It has also been seen that the visual stimulus of food may alter the actual flavor of the food we are consuming. This happens because our body is, in some way, “distracted” by food colors and perceives flavor more or less intensely according to color impact. Food flavor perception is also influenced by the way food is plated. Research conducted by The Culinary Institute of America found that displaying the same ingredients on a plate but in different ways, alters not only people’s flavor perception but also the amount of food on the plate consumed.

Young asian woman takeaway eating junk food unhealthy on couch watching tv series eatery fast food and drinking in living room enjoy happiness at home.
Overexposure to food images can lead to overeating and can cause our perception of flavor to change.

Resisting food temptations coming from social media stimuli seems to be more difficult for those overweight or obese. They, in fact, seem to be more vulnerable to food depictions due to the activation of the so-called reward system; the latter is the result of complicated mechanisms happening in our brain, involving a molecule called dopamine. In a nutshell, when we eat something we particularly like, dopamine tells our brain how much we loved that food and our brain diligently registers this sensation, evoking a sense of gratification. This need of gratification seems to be more pronounced in overweight/obese people, making it more difficult for them to resist that food temptation they see advertised.  Also, according to Finnish research, it seems that individuals with a higher BMI are more vulnerable to food stimuli compared to people of normal weight, maybe due to their higher need for energy, thus becoming more likely to fall into temptation.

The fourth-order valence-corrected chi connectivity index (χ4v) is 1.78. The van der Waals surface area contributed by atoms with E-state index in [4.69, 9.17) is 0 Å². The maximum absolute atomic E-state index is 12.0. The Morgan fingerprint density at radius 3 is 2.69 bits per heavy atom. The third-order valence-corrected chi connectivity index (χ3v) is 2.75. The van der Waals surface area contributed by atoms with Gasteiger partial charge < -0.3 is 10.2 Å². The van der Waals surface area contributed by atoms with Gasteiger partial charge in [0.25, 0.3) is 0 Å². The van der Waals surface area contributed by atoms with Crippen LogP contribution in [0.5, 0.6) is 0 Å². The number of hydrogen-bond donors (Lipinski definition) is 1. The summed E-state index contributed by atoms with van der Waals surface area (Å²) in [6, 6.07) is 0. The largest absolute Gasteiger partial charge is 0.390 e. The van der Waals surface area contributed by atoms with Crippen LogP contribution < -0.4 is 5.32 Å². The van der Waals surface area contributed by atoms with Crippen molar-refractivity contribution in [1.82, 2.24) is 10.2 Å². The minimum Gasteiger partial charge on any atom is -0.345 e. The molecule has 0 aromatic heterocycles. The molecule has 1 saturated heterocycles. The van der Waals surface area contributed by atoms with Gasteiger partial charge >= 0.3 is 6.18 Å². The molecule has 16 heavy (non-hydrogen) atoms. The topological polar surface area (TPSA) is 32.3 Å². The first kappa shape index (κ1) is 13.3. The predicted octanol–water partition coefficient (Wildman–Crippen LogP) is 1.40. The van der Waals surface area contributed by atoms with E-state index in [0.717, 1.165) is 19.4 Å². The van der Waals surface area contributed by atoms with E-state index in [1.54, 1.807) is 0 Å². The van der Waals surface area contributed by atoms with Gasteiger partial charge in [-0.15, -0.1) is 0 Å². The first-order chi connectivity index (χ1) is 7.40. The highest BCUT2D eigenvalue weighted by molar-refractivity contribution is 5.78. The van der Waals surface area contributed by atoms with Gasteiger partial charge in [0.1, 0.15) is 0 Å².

Another incredible discovery, made by the University of Oxford, is that individuals’ attention is caught by high-fat food images rather than healthy or low-fat food. The reason is to be found in the brain’s ability to perceive the energetic value of food according to previous experiences. Plus, since fat-rich foods show a more pleasant appearance, the brain is able to match this pleasantness with the caloric intake, exerting a sort of alert for upcoming beneficial effects from food anticipation. 

But when does the effective power of social media play its best role? When users start comparing themselves to each other. A 2015 study lay the foundation for better understanding the actual influence of social media images on people’s eating habits. It pointed out that comparing personal food habits to others may lead to perceive our unhealthy behaviors as normal. For example: eating pizza three times a week could seem normal if my homepage is filled with other people eating pizza as well. Once in this vicious circle, it’s very difficult to exit since we have no opposition.

Woman lying on couch using food delivery app on smartphone. Close up of african woman hands holding cellphone and ordering food online. Girl using smart phone to get home delivered take away lunch.